1 The Intellectual Dimension at Work 25
2 Truth and Lies 39
3 The Truth About Excellence: A Powerful Idea 48
Pt. II Beauty
4 The Aesthetic Dimension at Work 69
5 Creativity and the Meaning of Life 85
6 The Beauty of Business 100
Pt. III Goodness
7 The Moral Dimension at Work 115
8 The Challenge of Ethical Action 128
9 Wisdom, Virtue, and Corporate Strength 150
Pt. IV Unity
10 The Spiritual Dimension at Work 173
11 Uniqueness and Union 183
12 Usefulness and Understanding 200
Epilogue: Creating Corporate Excellence
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Interviews & Essays

On Friday, October 3, barnesandnoble.com welcomed Tom Morris, author of If Aristotle Ran General Motors.

Moderator: Welcome to the barnesandnoble.com Live Events Auditorium! Tom Morris is joining us live to discuss his new book, If Aristotle Ran General Motors. Mr. Morris is participating from home this evening, by telephone. Welcome, Mr. Morris! We're glad you could join us. How are you this evening?

Tom Morris: I'm doing very well, thanks.

Erin Baker from Manchester, VT: How will your template for returning the human soul to business work in the world of telecommuting? What's your take on the nature of new media?

Tom Morris: Good. Well, some of the issues of workplace beauty need to be taken care of by the telecommuter herself Give yourself a beautiful place to work. Too many of us don't take seriously our need for a nice space when we work out of the home. Some of the other issues I discuss, like the issues of truth, goodness, and unity, are also very important for the telecommuter, who has to think about how her expressionless words come across to someone reading them on a monitor.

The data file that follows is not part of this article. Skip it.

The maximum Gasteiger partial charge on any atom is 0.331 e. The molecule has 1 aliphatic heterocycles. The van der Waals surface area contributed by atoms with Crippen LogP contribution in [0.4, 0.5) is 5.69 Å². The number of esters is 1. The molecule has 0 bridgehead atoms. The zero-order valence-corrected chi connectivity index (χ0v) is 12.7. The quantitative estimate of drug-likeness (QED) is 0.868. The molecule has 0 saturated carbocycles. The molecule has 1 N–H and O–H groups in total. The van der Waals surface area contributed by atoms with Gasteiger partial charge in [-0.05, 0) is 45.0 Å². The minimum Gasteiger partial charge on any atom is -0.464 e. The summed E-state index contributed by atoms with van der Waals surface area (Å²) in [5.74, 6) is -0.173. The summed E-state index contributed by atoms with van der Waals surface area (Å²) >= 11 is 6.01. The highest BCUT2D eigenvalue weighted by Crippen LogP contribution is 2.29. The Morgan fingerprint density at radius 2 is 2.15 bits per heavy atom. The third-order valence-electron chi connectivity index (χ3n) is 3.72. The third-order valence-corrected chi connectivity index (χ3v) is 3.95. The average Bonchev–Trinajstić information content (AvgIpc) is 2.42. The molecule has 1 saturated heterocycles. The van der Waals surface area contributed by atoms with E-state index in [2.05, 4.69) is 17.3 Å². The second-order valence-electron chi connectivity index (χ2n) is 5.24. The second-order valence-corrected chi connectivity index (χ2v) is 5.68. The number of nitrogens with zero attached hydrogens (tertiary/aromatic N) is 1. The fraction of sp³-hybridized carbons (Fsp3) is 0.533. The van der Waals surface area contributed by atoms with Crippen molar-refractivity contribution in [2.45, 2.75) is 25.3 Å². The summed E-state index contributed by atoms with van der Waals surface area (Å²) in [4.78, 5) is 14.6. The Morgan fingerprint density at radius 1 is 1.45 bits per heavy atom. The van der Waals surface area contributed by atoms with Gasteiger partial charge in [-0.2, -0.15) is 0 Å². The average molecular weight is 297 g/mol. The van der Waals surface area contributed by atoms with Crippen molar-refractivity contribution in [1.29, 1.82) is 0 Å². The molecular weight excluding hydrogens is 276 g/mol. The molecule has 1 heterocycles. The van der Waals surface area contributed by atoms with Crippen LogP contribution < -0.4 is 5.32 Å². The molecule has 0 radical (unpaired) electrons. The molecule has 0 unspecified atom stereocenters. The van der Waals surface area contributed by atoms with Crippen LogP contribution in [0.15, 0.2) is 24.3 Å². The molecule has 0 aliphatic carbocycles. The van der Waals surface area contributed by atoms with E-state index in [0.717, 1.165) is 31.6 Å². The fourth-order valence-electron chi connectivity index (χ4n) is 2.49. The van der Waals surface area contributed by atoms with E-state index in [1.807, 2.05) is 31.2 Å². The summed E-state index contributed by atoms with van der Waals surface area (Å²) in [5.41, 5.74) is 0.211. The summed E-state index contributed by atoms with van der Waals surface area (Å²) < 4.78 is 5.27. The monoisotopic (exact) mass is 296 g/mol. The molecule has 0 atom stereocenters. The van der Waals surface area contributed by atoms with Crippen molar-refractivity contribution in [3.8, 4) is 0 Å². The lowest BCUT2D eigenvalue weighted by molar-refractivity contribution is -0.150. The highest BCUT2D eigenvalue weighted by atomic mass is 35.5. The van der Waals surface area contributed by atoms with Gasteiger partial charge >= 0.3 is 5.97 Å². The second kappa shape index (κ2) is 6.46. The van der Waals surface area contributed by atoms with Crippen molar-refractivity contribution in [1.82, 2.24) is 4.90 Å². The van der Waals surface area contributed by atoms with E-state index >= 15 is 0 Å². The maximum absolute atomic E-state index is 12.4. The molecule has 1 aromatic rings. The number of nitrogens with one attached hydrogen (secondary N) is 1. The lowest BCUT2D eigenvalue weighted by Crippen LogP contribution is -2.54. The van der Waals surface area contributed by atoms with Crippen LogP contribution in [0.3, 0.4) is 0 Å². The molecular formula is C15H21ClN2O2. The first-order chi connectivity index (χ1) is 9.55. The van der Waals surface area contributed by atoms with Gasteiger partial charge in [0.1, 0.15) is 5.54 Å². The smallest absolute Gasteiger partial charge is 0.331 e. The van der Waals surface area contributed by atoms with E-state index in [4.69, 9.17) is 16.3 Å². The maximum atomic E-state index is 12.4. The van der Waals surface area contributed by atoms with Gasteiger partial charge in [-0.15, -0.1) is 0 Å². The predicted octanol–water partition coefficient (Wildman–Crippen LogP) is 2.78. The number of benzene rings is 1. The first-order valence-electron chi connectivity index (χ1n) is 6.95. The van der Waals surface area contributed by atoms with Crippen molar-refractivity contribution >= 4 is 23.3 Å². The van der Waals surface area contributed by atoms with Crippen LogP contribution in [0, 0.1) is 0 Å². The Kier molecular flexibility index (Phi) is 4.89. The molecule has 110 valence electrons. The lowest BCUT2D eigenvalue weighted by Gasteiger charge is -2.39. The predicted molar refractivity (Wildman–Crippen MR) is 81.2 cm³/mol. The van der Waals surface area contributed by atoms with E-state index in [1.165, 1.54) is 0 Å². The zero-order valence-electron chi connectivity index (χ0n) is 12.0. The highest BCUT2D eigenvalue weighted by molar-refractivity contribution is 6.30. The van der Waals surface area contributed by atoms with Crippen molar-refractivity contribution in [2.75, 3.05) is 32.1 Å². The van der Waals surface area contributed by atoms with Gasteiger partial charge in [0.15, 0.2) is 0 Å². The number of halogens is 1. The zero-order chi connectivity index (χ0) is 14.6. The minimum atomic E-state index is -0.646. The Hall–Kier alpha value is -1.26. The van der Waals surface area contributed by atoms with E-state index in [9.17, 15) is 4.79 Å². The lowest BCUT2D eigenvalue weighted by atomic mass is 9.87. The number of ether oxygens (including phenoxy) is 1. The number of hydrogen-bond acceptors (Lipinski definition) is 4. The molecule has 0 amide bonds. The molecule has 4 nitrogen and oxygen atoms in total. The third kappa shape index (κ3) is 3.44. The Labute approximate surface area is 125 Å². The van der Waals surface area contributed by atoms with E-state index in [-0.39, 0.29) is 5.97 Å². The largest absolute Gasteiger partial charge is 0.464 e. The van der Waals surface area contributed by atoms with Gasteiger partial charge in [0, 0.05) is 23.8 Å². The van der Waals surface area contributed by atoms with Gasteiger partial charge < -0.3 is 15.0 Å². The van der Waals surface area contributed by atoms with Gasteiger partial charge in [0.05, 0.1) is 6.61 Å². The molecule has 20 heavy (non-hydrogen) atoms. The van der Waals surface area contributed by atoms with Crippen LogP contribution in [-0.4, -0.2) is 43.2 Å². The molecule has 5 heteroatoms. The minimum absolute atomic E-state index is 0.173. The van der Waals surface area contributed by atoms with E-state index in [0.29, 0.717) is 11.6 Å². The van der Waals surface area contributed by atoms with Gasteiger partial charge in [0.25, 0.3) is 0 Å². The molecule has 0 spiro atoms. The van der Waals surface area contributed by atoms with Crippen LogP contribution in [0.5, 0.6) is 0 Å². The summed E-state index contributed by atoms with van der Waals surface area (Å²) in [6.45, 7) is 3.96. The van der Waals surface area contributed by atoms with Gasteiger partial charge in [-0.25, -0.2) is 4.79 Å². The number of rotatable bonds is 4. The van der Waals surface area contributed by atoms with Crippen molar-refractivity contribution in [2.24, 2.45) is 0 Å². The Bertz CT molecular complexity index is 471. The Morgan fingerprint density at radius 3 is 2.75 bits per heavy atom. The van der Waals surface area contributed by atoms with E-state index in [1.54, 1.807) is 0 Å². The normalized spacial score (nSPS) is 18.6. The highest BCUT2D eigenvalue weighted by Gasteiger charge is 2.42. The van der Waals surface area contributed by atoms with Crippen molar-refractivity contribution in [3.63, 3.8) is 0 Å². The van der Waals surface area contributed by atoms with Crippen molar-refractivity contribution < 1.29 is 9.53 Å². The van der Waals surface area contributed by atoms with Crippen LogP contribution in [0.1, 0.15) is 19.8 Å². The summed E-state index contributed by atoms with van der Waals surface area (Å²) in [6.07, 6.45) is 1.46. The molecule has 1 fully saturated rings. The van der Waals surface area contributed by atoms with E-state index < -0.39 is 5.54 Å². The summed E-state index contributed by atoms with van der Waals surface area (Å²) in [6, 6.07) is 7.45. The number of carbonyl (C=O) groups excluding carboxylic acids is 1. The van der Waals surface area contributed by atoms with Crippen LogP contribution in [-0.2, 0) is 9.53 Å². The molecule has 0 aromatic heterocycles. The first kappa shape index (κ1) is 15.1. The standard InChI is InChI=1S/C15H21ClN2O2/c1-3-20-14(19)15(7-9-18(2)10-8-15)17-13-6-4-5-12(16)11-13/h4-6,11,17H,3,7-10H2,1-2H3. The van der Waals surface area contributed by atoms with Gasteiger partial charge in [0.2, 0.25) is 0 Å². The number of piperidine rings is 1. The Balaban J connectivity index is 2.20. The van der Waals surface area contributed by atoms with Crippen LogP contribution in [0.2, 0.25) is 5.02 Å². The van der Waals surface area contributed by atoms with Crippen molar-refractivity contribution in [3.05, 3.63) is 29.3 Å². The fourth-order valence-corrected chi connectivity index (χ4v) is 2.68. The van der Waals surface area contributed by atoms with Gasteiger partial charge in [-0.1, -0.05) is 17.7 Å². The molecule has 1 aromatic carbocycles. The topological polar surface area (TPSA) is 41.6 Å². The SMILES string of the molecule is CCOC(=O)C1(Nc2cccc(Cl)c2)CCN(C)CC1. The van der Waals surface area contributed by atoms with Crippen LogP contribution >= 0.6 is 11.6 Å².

Joy B. from NYC: Hi, Tom. I have tell you that I like going to work and leaving all issues at home -- I like to work like a machine for eight hours and then escape to the real human world of friends and family. Is there something wrong with this?

Tom Morris: Even a human machine needs the lubricant of kindness and goodwill. If we face daily resistance and hostility, we can't be our best, even if we do efficient, machinelike work. I bet you are much more than a mere robotic worker! Sounds like you just like efficiency and a special emotional space within which you do your work. I'm concerned with helping people make that space as good as it can be.

Matt from the office at night: Do you consider your book a self-help book? What's your opinion of Stephen Covey?

Tom Morris: I consider it to be a personal-growth book, something beyond self-help but concerned with the self in relation to others. I believe Stephen Covey began opening up the issues of personal values and relationships to application in the workplace.

Gerald McPhee from downsized America: How would you rate the impact of feather-rufflers like Michael Moore?